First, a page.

Company finance managers can also create extra capital by investing in the stock market.

Capital Structure

How a company creates and manages its capital is known as its capital structure. Most public companies use a combination of debt (through bonds) and equity (through various types of stock).

Many analysts use a simple formula, the debt-to-equity ratio, to determine how solid a company is. Companies with a ratio of 50% or more have more debt than equity. Analysts consider them to be highly leveraged and therefore riskier.

Another component of the capital structure is working capital. It's the cash on hand needed to run the company's operations. To find a company's working capital, the formula is current assets minus current liabilities.

The working capital ratio is current assets divided by current liabilities. A working capital ratio of 2:1 means the company has enough liquidity to meet its immediate needs. If the ratio is higher, it means the company is not putting its money to use to build future profits.

Capital Markets

Easy access to capital enables American businesses to innovate and expand. America has the world's largest and most sophisticated capital markets, which fund 65% of America's economic activity.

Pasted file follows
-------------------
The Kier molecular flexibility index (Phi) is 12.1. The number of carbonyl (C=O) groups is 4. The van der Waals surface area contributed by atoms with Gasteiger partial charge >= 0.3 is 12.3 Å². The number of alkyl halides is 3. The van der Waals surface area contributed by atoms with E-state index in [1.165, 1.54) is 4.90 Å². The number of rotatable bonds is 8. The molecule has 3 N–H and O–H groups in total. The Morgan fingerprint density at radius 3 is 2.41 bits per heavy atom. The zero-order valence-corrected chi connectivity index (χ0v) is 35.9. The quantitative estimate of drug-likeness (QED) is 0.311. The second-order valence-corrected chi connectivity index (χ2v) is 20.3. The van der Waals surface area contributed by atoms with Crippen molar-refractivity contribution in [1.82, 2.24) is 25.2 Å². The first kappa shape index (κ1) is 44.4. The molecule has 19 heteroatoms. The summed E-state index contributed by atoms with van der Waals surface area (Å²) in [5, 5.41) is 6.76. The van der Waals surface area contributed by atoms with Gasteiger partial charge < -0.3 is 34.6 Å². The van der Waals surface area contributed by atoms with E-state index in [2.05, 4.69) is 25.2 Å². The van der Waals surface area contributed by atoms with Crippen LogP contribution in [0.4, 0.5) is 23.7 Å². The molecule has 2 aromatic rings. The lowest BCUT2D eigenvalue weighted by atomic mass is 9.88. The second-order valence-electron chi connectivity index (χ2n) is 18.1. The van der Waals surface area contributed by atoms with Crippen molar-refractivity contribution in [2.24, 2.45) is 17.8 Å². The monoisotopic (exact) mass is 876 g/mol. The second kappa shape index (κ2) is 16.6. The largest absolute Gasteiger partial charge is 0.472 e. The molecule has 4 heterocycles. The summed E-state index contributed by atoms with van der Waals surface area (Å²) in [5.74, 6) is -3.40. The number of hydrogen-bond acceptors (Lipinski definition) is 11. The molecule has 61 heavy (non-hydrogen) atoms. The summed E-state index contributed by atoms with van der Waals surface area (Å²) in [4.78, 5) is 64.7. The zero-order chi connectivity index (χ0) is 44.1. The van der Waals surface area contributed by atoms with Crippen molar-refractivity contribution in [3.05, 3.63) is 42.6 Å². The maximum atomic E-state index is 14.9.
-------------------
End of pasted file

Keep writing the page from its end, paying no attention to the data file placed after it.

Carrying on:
The transparency of the U.S. stock market allows investors to gain up-to-date information about every aspect of companies in which they might invest.

The U.S. bond market is 1.9 times larger than the next largest fixed-income market, which belongs to the European Union. The investment banks servicing this market underwrite the bonds and guarantee their success.

Financial Capital vs. Capital in Economics

Financial capital should not be confused with the economics term capital, meaning one of the four factors of production that drive supply. In economics, capital includes durable goods such as machinery, equipment, and tools which are used to create other products.

The other three factors of production are:

  1. Natural resources, which are the raw materials.
  2. Entrepreneurship, or the drive to profit from innovation.
  3. Labor, which refers to employees. Labor includes human capital, which is the skills and abilities of people. Social capital is the value of a network of people. 

In a market economy, in which the laws of supply and demand direct production, these components of supply are used to meet consumer demand.

Sometimes financial capital is called the fifth factor of production, although that's not exactly accurate. Rather, financial capital makes production possible by providing income to the owners of production.

Article Sources

  1. Ewing Marion Kauffman Foundation. "How Entrepreneurs Access Capital and Get Funded." Accessed Jan. 14, 2020.

  2. Small Business Adminstration. "Fund Your Business." Accessed Jan. 14, 2020.

  3. U.S. Securities and Exchange Commission. "Stocks." Accessed Jan. 14, 2020.

  4. American Express. "Clearing the Confusion About Supply Chain Finance." Accessed Jan. 14, 2020.

  5. Security Industry and Financial Market Association. "Markets Matter." Accessed Jan. 14, 2020.

  6. Investor.gov. "How the Stock Market Works: Public Companies." Accessed Jan. 14, 2020.

  7. Federal Reserve Bank of St. Louis. "Factors of Production." Accessed Jan. 14, 2020.

  8. Auburn University. “Market Economy,” Accessed Jan. 14, 2020.